The person penalized did, or allowed to be done, something illegal but not especially malicious or very damaging. They face a penalty which will certainly be unwelcome and which will probably encourage them to act within the law. No huge court case, no lives wrecked, no lawyers riding the gravy train. *This is how a legal system is supposed to be.*
Granted, that's a far sight better than how things are here in the US, but to say that's how things are "supposed to be" is aiming pretty low. That's still a legal system that spends taxpayer money to defend the "property" of copyright holders from nebulous threats, and punishes people for activities that have no provable harm to anyone. Wouldn't it be far more preferable to have a system that spends its time restituting actual victims instead of collecting arbitrary fines from people who aren't hurting anyone, perhaps a system that considered impact instead of looking at who's coloring outside the lines drawn by politicians?
I will furthermore submit that "The Rule of Law" will always be "The Rule of Lawyers" so long as the lawyers are the ones constructing laws prohibiting whatever behavior the well-connected consider inappropriate.
"Back in the day" (mid-90s) when that was more common, the term for it was "stiction." I don't know if it's less common these days because disk mechanisms are more reliable, the lubricants are better, or machines have much shorter average service lifetimes.
SGI field-service engineers actually had a rubber mallet specifically dedicated to coaxing stictioned drives to run for long enough to get the data off them. The Micropolis disks they shipped in their workstations back then were notorious for that (among many other problems). The company I worked for at the time had such a service call, and the technician told me that the hard part wasn't getting the disk running again, but convincing the disk that whanging the disk with a hammer was a sane thing to do!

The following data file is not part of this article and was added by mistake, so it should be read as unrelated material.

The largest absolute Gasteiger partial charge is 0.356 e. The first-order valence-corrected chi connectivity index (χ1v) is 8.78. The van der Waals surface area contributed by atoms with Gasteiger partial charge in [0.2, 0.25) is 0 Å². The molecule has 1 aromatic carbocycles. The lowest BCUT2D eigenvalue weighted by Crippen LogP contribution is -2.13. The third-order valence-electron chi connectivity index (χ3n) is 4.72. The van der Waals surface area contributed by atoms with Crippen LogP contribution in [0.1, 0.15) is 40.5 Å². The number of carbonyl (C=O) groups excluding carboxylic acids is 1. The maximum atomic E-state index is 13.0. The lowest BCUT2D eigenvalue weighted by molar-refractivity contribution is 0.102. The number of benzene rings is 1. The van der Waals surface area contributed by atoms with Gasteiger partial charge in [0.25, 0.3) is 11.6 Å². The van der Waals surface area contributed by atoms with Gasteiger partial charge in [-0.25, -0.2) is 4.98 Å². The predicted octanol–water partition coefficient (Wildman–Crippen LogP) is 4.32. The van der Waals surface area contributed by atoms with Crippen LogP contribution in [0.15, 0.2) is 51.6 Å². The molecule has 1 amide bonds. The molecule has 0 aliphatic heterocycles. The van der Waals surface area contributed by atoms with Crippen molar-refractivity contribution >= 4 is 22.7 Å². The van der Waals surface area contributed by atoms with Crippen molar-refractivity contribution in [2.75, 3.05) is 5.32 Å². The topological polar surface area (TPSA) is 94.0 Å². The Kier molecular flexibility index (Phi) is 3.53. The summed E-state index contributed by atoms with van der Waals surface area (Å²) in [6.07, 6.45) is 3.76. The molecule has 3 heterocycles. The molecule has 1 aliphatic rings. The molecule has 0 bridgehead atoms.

From the big Bugzilla thread about version numbers earlier this week:
Users cannot sit on Firefox 4.x They will be updated to the latest version when they open the About dialog (or sooner) because all* but the current Firefox release are unsupported versions in the new rapid release cycle. Those not current versions do not not get critical security updates except via the current version. Firefox users will not be spread across Firefox 4, 5, 6, etc. They will be on the latest version or they will be about to be on the latest version.
Effective expiration, lack of bugfixes, and rapidly replaced by newer versions with bugfixes? By any practical definition, there is no stable version. They're all betas from here onwards. The whole notion of a release isn't that it's bug-free, but that it's supported for a reasonably-long period of time.
One of the few constants in government is the "It's not <bad-thing> when we do it" trope.
Asset forfeiture? It's not stealing when we do it. Beating an unarmed man because he was videotaping police misconduct? It's not battery when we do it. Shooting a deaf whittler in the back? It's not murder when we do it.
The opposition party always does thoughtless, foolhardy, destructive, tyrannical things. However, they're not bad when we do them. "Small government" Republicans got the country further into debt in the last ten years than it'd been in fifty, and "peace prize" Democrats still wage war overseas. Thugs, the whole lot of them.